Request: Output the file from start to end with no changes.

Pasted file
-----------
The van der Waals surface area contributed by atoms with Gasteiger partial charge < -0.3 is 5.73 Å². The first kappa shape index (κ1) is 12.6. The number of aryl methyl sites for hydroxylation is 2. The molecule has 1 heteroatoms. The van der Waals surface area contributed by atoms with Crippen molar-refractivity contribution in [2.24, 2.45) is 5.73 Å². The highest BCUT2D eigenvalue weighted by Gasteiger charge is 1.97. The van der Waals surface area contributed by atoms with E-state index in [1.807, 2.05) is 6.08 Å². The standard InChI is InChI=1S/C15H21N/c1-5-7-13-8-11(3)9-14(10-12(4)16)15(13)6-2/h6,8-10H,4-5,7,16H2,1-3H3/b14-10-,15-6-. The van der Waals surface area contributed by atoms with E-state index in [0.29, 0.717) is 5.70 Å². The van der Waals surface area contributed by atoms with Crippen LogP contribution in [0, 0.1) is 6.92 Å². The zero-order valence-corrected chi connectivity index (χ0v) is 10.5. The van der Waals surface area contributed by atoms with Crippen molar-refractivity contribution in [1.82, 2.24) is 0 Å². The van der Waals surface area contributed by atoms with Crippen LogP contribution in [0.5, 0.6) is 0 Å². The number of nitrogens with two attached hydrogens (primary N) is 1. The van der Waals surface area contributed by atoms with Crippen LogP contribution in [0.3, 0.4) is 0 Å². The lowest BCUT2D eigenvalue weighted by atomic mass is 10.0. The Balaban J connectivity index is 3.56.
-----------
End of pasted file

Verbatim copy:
The van der Waals surface area contributed by atoms with Gasteiger partial charge < -0.3 is 5.73 Å². The first kappa shape index (κ1) is 12.6. The number of aryl methyl sites for hydroxylation is 2. The molecule has 1 heteroatoms. The van der Waals surface area contributed by atoms with Crippen molar-refractivity contribution in [2.24, 2.45) is 5.73 Å². The highest BCUT2D eigenvalue weighted by Gasteiger charge is 1.97. The van der Waals surface area contributed by atoms with E-state index in [1.807, 2.05) is 6.08 Å². The standard InChI is InChI=1S/C15H21N/c1-5-7-13-8-11(3)9-14(10-12(4)16)15(13)6-2/h6,8-10H,4-5,7,16H2,1-3H3/b14-10-,15-6-. The van der Waals surface area contributed by atoms with E-state index in [0.29, 0.717) is 5.70 Å². The van der Waals surface area contributed by atoms with Crippen LogP contribution in [0, 0.1) is 6.92 Å². The zero-order valence-corrected chi connectivity index (χ0v) is 10.5. The van der Waals surface area contributed by atoms with Crippen molar-refractivity contribution in [1.82, 2.24) is 0 Å². The van der Waals surface area contributed by atoms with Crippen LogP contribution in [0.5, 0.6) is 0 Å². The number of nitrogens with two attached hydrogens (primary N) is 1. The van der Waals surface area contributed by atoms with Crippen LogP contribution in [0.3, 0.4) is 0 Å². The lowest BCUT2D eigenvalue weighted by atomic mass is 10.0. The Balaban J connectivity index is 3.56.